It's nice, swelling organ, really great sound... and still the drums, at first without the acoustic strumming its reassurances, then it builds. The acoustic shows up again. The bari sax is back, did it ever leave? Man, that organ sounds so good. I miss being in a band with an organ player. There might be some percussion back there in the mix too, can't tell. The singing starts again, and we are jolted into another solo section, which repeats the themes from the earlier... almost feels like a chorus really, on this second repeat of it... I guess it really isn't a real solo section after all... more of a chorus. And the piano returns!!! All the while, he sings for us. It's an intimate kind of vocal performance, very familiar... I think I can relate to the feeling in his voice... it's part conversational.

It's amazing to me how good all this sounds. Like really, really good. The drums are clear, the piano doesn't sound too tin-y... the vocals... This song really just transported me away. I can't think of a better song to listen to while laying down on the floor with the lights low and closing your eyes.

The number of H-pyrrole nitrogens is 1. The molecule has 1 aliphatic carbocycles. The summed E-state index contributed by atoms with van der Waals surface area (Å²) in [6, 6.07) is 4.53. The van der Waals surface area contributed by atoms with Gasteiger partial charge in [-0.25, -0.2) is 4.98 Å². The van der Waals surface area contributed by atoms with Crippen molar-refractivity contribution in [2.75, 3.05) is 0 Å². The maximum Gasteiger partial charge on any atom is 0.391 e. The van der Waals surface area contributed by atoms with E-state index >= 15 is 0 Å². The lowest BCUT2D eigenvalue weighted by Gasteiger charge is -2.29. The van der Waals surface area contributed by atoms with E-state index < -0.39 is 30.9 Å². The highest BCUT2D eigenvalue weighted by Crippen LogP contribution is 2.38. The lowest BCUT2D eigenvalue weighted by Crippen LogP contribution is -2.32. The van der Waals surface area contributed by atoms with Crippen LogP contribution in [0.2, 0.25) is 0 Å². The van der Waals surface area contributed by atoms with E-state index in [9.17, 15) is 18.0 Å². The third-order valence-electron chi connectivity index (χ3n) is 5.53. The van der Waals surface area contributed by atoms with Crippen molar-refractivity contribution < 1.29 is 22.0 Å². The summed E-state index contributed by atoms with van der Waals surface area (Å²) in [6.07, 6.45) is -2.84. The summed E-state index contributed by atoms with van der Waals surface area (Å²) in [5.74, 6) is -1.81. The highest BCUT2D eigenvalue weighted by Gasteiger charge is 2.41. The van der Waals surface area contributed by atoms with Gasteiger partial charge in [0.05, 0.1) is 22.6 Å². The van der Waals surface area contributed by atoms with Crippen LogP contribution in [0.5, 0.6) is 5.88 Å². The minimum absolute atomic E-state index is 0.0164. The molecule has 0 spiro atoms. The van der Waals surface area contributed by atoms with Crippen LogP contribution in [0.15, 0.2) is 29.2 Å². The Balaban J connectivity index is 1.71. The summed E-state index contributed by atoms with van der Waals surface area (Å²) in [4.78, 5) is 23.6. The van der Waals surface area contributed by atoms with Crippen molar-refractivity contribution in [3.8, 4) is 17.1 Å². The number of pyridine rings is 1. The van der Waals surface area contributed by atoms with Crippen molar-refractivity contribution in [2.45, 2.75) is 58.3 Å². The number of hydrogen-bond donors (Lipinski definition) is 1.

For me, it's just magic. And it as I write this I have three thoughts: 1. That is what I want to do. 2. I love my wife for having such an awesome idea for our weekly date night (yes, that was her idea!) and 3. I have a studio, and it is calling my name... inspiration indeed!!!

 

What song should I do next?